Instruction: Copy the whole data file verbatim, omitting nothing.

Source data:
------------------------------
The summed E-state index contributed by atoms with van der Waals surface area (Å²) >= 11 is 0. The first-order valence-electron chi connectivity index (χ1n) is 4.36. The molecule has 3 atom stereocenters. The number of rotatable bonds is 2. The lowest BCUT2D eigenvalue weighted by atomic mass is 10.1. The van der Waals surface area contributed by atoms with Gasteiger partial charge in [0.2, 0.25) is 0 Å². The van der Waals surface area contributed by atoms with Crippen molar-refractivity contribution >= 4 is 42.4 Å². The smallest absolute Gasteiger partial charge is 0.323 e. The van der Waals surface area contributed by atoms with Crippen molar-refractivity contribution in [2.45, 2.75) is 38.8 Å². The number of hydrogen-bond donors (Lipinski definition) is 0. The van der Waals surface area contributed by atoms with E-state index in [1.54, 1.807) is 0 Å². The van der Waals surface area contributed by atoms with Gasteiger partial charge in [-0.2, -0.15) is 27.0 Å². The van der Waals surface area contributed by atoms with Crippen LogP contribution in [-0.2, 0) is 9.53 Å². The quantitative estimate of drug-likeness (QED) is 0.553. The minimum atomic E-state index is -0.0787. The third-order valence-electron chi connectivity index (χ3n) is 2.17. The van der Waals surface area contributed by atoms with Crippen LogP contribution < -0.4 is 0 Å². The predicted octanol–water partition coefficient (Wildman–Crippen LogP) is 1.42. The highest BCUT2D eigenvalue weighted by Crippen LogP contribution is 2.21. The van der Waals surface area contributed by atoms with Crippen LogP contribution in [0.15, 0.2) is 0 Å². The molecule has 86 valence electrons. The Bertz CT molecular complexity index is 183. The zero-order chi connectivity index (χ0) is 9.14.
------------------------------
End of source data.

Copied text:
The summed E-state index contributed by atoms with van der Waals surface area (Å²) >= 11 is 0. The first-order valence-electron chi connectivity index (χ1n) is 4.36. The molecule has 3 atom stereocenters. The number of rotatable bonds is 2. The lowest BCUT2D eigenvalue weighted by atomic mass is 10.1. The van der Waals surface area contributed by atoms with Gasteiger partial charge in [0.2, 0.25) is 0 Å². The van der Waals surface area contributed by atoms with Crippen molar-refractivity contribution >= 4 is 42.4 Å². The smallest absolute Gasteiger partial charge is 0.323 e. The van der Waals surface area contributed by atoms with Crippen molar-refractivity contribution in [2.45, 2.75) is 38.8 Å². The number of hydrogen-bond donors (Lipinski definition) is 0. The van der Waals surface area contributed by atoms with E-state index in [1.54, 1.807) is 0 Å². The van der Waals surface area contributed by atoms with Gasteiger partial charge in [-0.2, -0.15) is 27.0 Å². The van der Waals surface area contributed by atoms with Crippen LogP contribution in [-0.2, 0) is 9.53 Å². The quantitative estimate of drug-likeness (QED) is 0.553. The minimum atomic E-state index is -0.0787. The third-order valence-electron chi connectivity index (χ3n) is 2.17. The van der Waals surface area contributed by atoms with Crippen LogP contribution < -0.4 is 0 Å². The predicted octanol–water partition coefficient (Wildman–Crippen LogP) is 1.42. The highest BCUT2D eigenvalue weighted by Crippen LogP contribution is 2.21. The van der Waals surface area contributed by atoms with Crippen LogP contribution in [0.15, 0.2) is 0 Å². The molecule has 86 valence electrons. The Bertz CT molecular complexity index is 183. The zero-order chi connectivity index (χ0) is 9.14.